Where is Kyle Rittenhouse? Teen spirited out of 'dangerous' Kenosha after 'death threats'
Kyle Rittenshouse’s defense attorney Mark Richards said that 'after the third death threat, I quit answering the phone'
KENOSHA, WISCONSIN: Kyle Rittenhouse became a free young man on Friday, November 19, when jurors at the Kenosha County Courthouse acquitted him of all charges. The 18-year-old had shot dead two men — Joseph Rosenbaum, 36, Anthony Huber, 26 — and wounded 28-year-old Gaige Grosskreutz, during racial unrest in Kenosha, Wisconsin on August 25, 2020.
He was charged with first-degree reckless homicide, first-degree recklessly endangering safety, first-degree intentional homicide, attempted first-degree intentional homicide, possession of a dangerous weapon by a person under 18, and use of a dangerous weapon. However, after 25 hours of deliberation, the jury found that Rittenhouse acted in self-defense and declared him not guilty, which divided the country and sparked protests in some cities.
Where is Kyle Rittenhouse?
Rittenshouse’s defense attorney, Mark Richards, has spoken about the death threats they have received after the judgment was passed. “I knew this case was big. I had no idea it was going to be this big. It takes a while to process what happened today. I haven't processed it,” before mentioning, “to me, it's scary how many death threats we've had. I was answering my phone on the way back from court in Kenosha. My office isn't that far. After the third death threat, I quit answering the phone,” Richards said.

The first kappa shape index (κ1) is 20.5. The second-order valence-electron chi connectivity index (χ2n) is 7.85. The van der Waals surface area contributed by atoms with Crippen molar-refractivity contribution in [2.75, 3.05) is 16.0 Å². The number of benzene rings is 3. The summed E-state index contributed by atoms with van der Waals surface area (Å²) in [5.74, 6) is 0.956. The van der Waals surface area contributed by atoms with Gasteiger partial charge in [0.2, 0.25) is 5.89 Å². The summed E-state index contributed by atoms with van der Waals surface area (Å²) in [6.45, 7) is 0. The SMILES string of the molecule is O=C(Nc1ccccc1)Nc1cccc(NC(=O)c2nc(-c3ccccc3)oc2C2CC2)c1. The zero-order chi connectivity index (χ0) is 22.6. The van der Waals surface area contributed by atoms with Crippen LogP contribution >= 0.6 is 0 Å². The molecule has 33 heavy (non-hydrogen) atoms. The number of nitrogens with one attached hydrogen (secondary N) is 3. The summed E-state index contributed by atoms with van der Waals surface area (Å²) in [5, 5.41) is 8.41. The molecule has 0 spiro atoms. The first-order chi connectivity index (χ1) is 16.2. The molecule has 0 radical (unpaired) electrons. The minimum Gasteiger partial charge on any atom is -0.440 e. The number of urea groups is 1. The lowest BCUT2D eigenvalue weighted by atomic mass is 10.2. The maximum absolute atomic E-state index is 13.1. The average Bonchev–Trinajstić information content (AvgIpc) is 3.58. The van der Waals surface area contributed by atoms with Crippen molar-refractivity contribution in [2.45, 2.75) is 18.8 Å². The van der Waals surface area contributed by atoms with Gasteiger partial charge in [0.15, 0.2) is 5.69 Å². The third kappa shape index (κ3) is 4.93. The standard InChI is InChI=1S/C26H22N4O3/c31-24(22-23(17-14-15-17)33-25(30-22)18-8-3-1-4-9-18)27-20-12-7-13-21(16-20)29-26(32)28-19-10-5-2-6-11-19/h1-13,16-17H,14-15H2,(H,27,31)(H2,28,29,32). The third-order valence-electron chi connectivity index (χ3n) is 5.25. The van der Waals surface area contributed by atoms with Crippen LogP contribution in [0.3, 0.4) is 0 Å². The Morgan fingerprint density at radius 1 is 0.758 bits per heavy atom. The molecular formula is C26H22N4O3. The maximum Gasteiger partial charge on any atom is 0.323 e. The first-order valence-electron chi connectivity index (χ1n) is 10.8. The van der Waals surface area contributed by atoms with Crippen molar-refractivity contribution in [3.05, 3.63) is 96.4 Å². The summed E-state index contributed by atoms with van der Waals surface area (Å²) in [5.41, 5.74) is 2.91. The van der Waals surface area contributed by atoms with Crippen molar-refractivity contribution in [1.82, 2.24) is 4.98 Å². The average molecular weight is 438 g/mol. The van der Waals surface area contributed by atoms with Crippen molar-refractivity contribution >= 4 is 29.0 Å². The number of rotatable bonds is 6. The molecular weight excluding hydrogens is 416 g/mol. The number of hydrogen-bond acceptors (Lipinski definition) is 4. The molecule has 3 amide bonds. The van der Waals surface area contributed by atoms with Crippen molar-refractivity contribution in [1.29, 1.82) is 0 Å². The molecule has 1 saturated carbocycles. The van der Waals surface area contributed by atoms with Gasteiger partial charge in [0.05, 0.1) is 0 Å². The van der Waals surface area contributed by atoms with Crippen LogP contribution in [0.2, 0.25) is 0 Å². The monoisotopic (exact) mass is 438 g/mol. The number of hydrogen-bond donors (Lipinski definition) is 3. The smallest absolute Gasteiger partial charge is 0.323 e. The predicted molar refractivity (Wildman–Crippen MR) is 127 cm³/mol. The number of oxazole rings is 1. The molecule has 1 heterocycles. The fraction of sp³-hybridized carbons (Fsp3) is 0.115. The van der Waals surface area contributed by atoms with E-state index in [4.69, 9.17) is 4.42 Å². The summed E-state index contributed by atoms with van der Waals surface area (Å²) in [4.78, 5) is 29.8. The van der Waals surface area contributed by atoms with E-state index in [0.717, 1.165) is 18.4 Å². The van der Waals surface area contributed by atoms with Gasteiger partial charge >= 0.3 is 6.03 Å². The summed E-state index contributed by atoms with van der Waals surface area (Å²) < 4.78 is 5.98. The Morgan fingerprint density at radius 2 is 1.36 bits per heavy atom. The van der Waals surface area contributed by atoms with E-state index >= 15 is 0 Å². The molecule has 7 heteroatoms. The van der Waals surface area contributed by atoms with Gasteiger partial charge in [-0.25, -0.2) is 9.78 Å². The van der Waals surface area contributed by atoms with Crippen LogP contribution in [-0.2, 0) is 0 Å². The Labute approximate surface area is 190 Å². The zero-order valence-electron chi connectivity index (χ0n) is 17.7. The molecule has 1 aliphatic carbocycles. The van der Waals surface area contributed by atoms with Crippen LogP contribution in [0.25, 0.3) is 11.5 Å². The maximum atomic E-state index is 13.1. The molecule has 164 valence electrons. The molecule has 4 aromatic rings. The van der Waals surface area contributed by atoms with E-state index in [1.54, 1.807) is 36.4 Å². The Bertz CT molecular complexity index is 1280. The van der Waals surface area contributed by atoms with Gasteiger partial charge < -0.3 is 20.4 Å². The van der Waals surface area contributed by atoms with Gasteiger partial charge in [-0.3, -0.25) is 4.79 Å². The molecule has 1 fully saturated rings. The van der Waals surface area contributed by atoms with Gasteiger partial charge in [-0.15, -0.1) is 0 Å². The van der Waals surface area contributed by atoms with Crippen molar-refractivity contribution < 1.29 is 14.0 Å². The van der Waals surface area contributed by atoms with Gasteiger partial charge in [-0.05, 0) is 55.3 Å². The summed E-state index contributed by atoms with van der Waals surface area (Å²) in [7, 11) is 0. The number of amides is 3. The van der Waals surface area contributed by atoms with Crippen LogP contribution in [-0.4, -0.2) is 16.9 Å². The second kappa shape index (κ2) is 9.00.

The spokesman for Rittenhouse’s family told CBS that the teenager is currently living at a confidential location. Commenting on the teen’s future, Richards said: “He has to get on with his life the best he can. I think eventually some anonymity will come back to it. I don't think he'll continue to live in this area. I think it's too dangerous.” He also added, “I'd like to see him do well, and I hope that Kyle does.” Meanwhile, California's Governor Gavin Newsom was all bitter about the verdict. He tweeted, “America today: you can break the law, carry around weapons built for a military, shoot and kill people, and get away with it. That’s the message we’ve just sent to armed vigilantes across the nation.” In addition, the Wisconsin Lieutenant Governor not just criticized the result, but also slammed Judge Bruce Schroeder who was overseeing the homicide trial of Rittenhouse.
America today: you can break the law, carry around weapons built for a military, shoot and kill people, and get away with it.— Gavin Newsom (@GavinNewsom) November 19, 2021
That’s the message we’ve just sent to armed vigilantes across the nation. https://t.co/yiVLN2v718
We have a difficult road to justice in America, and the verdicts we just witnessed in the Kyle Rittenhouse trial are just another example. While we can easily view this as a setback, we have to transform this moment. My full statement: pic.twitter.com/Ru4ZCcJ3T6— Mandela Barnes (@TheOtherMandela) November 19, 2021
Mandela Barnes, the lieutenant governor of Wisconsin since 2019, said, “Over the last few weeks, many dreaded the outcome we just witnessed. The presumption of innocence until proven guilty is what we should expect from our judicial system, but that standard is not always applied equally. We have seen so many Black and brown youth killed, only to be put on trial posthumously, while the innocence of Kyle Rittenhouse was virtually demanded by the judge.” Huber's family also shared their disappointment and said the judgment "sends the unacceptable message that armed civilians can show up in any town, incite violence, and then use the danger they have created to justify shooting people in the street."